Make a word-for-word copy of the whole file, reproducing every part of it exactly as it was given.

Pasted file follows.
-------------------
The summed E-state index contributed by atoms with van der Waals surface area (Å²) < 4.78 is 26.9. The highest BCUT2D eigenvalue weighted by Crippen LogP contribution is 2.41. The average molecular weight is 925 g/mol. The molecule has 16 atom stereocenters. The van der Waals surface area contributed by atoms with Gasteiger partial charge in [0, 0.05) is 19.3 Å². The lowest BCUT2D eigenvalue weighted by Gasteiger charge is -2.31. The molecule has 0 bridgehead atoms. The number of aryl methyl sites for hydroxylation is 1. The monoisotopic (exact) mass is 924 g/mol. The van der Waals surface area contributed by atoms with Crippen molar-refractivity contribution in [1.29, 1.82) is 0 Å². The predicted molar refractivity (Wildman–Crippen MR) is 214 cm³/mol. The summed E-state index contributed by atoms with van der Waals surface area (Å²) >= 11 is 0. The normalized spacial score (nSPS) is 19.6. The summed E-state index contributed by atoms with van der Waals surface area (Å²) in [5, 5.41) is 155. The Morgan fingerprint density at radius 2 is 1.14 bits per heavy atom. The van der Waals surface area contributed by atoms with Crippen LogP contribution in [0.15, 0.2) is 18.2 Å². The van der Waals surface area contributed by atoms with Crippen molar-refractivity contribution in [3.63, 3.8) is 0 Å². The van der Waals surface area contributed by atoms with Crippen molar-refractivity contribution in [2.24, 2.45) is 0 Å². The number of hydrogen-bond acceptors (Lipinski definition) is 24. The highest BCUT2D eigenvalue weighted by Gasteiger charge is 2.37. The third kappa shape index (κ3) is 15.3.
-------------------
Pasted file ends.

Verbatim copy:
The summed E-state index contributed by atoms with van der Waals surface area (Å²) < 4.78 is 26.9. The highest BCUT2D eigenvalue weighted by Crippen LogP contribution is 2.41. The average molecular weight is 925 g/mol. The molecule has 16 atom stereocenters. The van der Waals surface area contributed by atoms with Gasteiger partial charge in [0, 0.05) is 19.3 Å². The lowest BCUT2D eigenvalue weighted by Gasteiger charge is -2.31. The molecule has 0 bridgehead atoms. The number of aryl methyl sites for hydroxylation is 1. The monoisotopic (exact) mass is 924 g/mol. The van der Waals surface area contributed by atoms with Crippen molar-refractivity contribution in [1.29, 1.82) is 0 Å². The predicted molar refractivity (Wildman–Crippen MR) is 214 cm³/mol. The summed E-state index contributed by atoms with van der Waals surface area (Å²) >= 11 is 0. The normalized spacial score (nSPS) is 19.6. The summed E-state index contributed by atoms with van der Waals surface area (Å²) in [5, 5.41) is 155. The Morgan fingerprint density at radius 2 is 1.14 bits per heavy atom. The van der Waals surface area contributed by atoms with Crippen LogP contribution in [0.15, 0.2) is 18.2 Å². The van der Waals surface area contributed by atoms with Crippen molar-refractivity contribution in [3.63, 3.8) is 0 Å². The van der Waals surface area contributed by atoms with Crippen molar-refractivity contribution in [2.24, 2.45) is 0 Å². The number of hydrogen-bond acceptors (Lipinski definition) is 24. The highest BCUT2D eigenvalue weighted by Gasteiger charge is 2.37. The third kappa shape index (κ3) is 15.3.